What’s the Protocol?

bsoManaging Dogs with Severe Heartworm Disease

Marisa Ames,DVM, DACVIM (cardiology)
Associate Professor
Colorado State University,
College Of Veterinary Medicine

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Managing Dogs with Severe Heartworm Disease

Fortunately, most infected dogs have no clinical signs or only mild signs of heartworm disease (HWD) and tend to undergo adulticide therapy with few major complications. The likelihood of complications associated with HWD increases with the chronicity of infection. Prognosis is dependent on stabilization, the ability to administer subsequent adulticide therapy and the ability of the family to commit to treatment of chronic conditions. Following is a brief overview of these complications, including clinical signs, diagnosis and treatment. For information on drug dosages, please visit www.heartwormsociety/treating-severe-HWdisease.

PNEUMONITIS
What it is: Inflammation in the pulmonary parenchyma due to HWD
Cause: Death of microfilaria and/or the presence of adult worms
Common clinical signs: Cough, tachypnea
How to diagnose: Radiographs typically show unstructured interstitial infiltrate
Treatment: Steroid therapy, rest and oxygen as needed

HW-PTE
What it is: Thrombus formation from dead and dying worms; thrombi and
worm fragments may stay in place or embolize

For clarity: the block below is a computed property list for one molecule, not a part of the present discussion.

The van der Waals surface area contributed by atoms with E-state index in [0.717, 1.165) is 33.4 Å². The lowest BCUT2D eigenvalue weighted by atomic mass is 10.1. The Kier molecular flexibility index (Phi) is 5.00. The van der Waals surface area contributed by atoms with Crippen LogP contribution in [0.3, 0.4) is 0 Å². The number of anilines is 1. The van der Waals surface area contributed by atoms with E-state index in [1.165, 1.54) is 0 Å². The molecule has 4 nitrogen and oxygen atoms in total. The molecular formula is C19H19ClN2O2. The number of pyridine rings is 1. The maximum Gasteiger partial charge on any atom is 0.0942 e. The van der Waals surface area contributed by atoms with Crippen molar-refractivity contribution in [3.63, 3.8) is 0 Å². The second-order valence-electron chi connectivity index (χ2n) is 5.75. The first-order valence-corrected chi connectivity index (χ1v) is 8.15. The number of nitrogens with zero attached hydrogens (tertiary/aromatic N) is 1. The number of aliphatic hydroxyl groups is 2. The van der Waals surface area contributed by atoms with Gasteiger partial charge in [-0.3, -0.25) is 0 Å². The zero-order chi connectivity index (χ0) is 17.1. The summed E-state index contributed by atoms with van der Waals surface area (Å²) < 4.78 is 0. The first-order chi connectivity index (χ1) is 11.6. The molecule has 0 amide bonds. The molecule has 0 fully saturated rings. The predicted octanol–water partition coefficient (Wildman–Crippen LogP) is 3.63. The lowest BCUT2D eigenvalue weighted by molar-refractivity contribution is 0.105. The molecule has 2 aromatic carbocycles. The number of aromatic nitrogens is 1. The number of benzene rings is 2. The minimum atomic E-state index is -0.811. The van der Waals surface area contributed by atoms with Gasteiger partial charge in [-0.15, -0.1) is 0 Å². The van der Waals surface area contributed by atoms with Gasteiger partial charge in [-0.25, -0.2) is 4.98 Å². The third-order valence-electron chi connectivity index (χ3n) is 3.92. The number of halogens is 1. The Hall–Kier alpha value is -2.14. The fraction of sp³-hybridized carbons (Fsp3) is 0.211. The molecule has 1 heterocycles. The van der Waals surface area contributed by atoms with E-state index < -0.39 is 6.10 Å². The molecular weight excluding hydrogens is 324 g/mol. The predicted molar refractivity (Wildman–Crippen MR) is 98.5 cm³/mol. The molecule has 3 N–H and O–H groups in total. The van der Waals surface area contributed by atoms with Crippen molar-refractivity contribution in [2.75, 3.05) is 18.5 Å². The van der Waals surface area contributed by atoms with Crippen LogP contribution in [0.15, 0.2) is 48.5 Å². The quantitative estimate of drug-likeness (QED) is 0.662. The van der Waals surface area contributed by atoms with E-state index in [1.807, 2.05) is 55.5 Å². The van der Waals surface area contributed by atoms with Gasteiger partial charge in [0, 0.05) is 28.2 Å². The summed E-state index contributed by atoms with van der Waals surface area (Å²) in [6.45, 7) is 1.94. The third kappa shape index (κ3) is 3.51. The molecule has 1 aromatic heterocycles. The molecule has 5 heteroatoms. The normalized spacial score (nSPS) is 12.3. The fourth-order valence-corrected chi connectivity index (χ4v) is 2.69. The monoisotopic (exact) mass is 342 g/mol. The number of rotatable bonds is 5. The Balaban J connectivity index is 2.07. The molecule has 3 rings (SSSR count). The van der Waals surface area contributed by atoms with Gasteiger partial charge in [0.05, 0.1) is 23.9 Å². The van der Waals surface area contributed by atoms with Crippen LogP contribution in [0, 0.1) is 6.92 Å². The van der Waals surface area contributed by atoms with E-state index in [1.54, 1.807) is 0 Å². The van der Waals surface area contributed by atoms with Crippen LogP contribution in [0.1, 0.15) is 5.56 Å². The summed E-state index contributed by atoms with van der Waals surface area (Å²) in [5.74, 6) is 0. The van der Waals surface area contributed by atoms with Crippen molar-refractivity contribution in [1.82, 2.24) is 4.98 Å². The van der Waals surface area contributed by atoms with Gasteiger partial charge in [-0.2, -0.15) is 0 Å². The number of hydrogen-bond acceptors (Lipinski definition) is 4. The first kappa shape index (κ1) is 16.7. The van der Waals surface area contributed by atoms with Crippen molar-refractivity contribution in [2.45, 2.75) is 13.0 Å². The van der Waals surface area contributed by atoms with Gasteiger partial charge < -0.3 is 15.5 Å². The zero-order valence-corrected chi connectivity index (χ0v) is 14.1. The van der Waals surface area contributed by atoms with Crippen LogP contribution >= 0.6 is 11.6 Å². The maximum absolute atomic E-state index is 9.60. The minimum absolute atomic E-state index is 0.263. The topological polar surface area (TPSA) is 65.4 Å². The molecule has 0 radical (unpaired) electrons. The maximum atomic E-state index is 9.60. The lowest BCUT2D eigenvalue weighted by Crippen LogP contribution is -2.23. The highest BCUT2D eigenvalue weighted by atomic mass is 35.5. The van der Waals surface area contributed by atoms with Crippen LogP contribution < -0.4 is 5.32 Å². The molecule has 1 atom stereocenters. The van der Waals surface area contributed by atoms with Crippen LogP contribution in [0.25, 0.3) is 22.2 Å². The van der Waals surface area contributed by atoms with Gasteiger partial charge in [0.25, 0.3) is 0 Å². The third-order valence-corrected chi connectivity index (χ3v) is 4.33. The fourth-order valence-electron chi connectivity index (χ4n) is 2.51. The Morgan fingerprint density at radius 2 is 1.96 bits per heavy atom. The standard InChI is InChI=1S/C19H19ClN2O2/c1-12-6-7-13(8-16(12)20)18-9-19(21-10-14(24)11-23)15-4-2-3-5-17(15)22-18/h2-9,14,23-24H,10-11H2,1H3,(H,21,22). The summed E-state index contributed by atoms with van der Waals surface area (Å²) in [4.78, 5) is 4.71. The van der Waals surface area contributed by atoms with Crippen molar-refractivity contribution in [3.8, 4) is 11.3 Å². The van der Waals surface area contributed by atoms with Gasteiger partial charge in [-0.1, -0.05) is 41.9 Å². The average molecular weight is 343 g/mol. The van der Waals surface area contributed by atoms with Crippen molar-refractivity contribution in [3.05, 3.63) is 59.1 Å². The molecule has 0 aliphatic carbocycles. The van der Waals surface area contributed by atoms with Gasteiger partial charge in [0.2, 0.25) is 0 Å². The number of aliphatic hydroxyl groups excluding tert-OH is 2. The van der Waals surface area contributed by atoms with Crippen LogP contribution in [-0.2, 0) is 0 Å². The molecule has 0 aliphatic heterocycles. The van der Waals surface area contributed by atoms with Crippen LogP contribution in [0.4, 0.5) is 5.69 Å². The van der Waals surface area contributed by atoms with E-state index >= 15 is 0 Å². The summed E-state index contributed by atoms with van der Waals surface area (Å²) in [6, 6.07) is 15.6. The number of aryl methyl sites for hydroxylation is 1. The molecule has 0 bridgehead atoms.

Cause: Worm death, which may occur 3-21 days after adulticide administration
or spontaneously
Common clinical signs: Lethargy, shortness of breath, cyanosis and/or syncope
How to diagnose: Echocardiographic assessment for PH, which is usually present (see above);
rarely may see thrombus in pulmonary trunk or branches
Treatment: Sildenafil, rest, corticosteroids and oxygen if needed; anticoagulant therapy when
there is high suspicion of HW-PTE (e.g. cyanosis and collapse 3-21 days after adulticide or
visualization of thrombus) and no contraindications

RIGHT-SIDED HEART FAILURE (R-HF)
What it is: PH puts chronic pressure load on the right heart, leading to
right ventricular failure
Common clinical signs: Lethargy, abdominal distension, shortness of
breath, jugular venous distension and/or pulsation, syncope
How to diagnose: Echocardiography shows right-sided heart remodeling;
presence of transudate or modified transudate cavitary effusions
Treatment: Mechanical removal of effusions, diuretic, pimobendan, and sildenafil (to treat
underlying PH); also consider spironolactone and/or angiotensin-converting-enzyme inhibitor

CAVAL SYNDROME
What it is: PH and decreased right ventricular function allow worms to relocate
to the right heart and cavae
Cause: Worms cause disruption of the tricuspid valve and/or cavae, decreasing
venous return to the right heart, reducing stroke volume and cardiac output;
worm mass can also lead to microangiopathic anemia and pigmenturia
Common clinical signs: Lethargy, right-sided systolic murmur, syncope,
collapse, pallor and pigmenturia
How to diagnose: Clinical signs of above in dogs known to be heartworm+
Treatment: Stabilization (IV fluids, vasopressors, blood products), worm extraction, and
management of specific related issues (e.g. pneumonitis, PH or R-HF)